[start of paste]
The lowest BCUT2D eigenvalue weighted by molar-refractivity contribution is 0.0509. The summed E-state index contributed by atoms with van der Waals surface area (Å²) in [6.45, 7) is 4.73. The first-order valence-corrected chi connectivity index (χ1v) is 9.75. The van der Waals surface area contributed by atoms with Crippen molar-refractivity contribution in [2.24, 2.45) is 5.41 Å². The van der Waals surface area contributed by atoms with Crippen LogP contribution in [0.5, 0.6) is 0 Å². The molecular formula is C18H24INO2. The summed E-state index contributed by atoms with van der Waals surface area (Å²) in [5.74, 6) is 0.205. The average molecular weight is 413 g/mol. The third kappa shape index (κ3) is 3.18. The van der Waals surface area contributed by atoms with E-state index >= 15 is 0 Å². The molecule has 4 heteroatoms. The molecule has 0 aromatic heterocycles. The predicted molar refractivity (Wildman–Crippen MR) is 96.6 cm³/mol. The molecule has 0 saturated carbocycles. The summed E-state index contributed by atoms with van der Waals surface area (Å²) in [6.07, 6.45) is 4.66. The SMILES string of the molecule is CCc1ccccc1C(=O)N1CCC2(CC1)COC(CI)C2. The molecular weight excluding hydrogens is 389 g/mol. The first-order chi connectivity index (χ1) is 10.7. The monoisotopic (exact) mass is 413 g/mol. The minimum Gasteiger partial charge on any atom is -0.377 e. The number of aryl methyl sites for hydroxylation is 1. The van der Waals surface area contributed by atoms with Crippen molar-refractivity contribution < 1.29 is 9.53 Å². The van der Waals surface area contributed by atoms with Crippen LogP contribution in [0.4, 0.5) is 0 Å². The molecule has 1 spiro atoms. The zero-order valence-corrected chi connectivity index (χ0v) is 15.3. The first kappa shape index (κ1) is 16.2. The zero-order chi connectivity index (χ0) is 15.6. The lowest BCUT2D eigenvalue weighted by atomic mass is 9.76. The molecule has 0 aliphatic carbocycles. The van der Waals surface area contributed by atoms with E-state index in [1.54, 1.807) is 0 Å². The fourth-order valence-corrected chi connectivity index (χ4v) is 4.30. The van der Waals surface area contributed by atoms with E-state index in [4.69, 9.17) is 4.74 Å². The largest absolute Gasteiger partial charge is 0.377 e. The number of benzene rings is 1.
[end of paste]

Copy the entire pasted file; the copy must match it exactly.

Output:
The lowest BCUT2D eigenvalue weighted by molar-refractivity contribution is 0.0509. The summed E-state index contributed by atoms with van der Waals surface area (Å²) in [6.45, 7) is 4.73. The first-order valence-corrected chi connectivity index (χ1v) is 9.75. The van der Waals surface area contributed by atoms with Crippen molar-refractivity contribution in [2.24, 2.45) is 5.41 Å². The van der Waals surface area contributed by atoms with Crippen LogP contribution in [0.5, 0.6) is 0 Å². The molecular formula is C18H24INO2. The summed E-state index contributed by atoms with van der Waals surface area (Å²) in [5.74, 6) is 0.205. The average molecular weight is 413 g/mol. The third kappa shape index (κ3) is 3.18. The van der Waals surface area contributed by atoms with E-state index >= 15 is 0 Å². The molecule has 4 heteroatoms. The molecule has 0 aromatic heterocycles. The predicted molar refractivity (Wildman–Crippen MR) is 96.6 cm³/mol. The molecule has 0 saturated carbocycles. The summed E-state index contributed by atoms with van der Waals surface area (Å²) in [6.07, 6.45) is 4.66. The SMILES string of the molecule is CCc1ccccc1C(=O)N1CCC2(CC1)COC(CI)C2. The molecular weight excluding hydrogens is 389 g/mol. The first-order chi connectivity index (χ1) is 10.7. The monoisotopic (exact) mass is 413 g/mol. The minimum Gasteiger partial charge on any atom is -0.377 e. The number of aryl methyl sites for hydroxylation is 1. The van der Waals surface area contributed by atoms with Crippen molar-refractivity contribution < 1.29 is 9.53 Å². The van der Waals surface area contributed by atoms with Crippen LogP contribution in [0.4, 0.5) is 0 Å². The molecule has 1 spiro atoms. The zero-order valence-corrected chi connectivity index (χ0v) is 15.3. The first kappa shape index (κ1) is 16.2. The zero-order chi connectivity index (χ0) is 15.6. The lowest BCUT2D eigenvalue weighted by atomic mass is 9.76. The molecule has 0 aliphatic carbocycles. The van der Waals surface area contributed by atoms with E-state index in [1.54, 1.807) is 0 Å². The fourth-order valence-corrected chi connectivity index (χ4v) is 4.30. The van der Waals surface area contributed by atoms with E-state index in [4.69, 9.17) is 4.74 Å². The largest absolute Gasteiger partial charge is 0.377 e. The number of benzene rings is 1.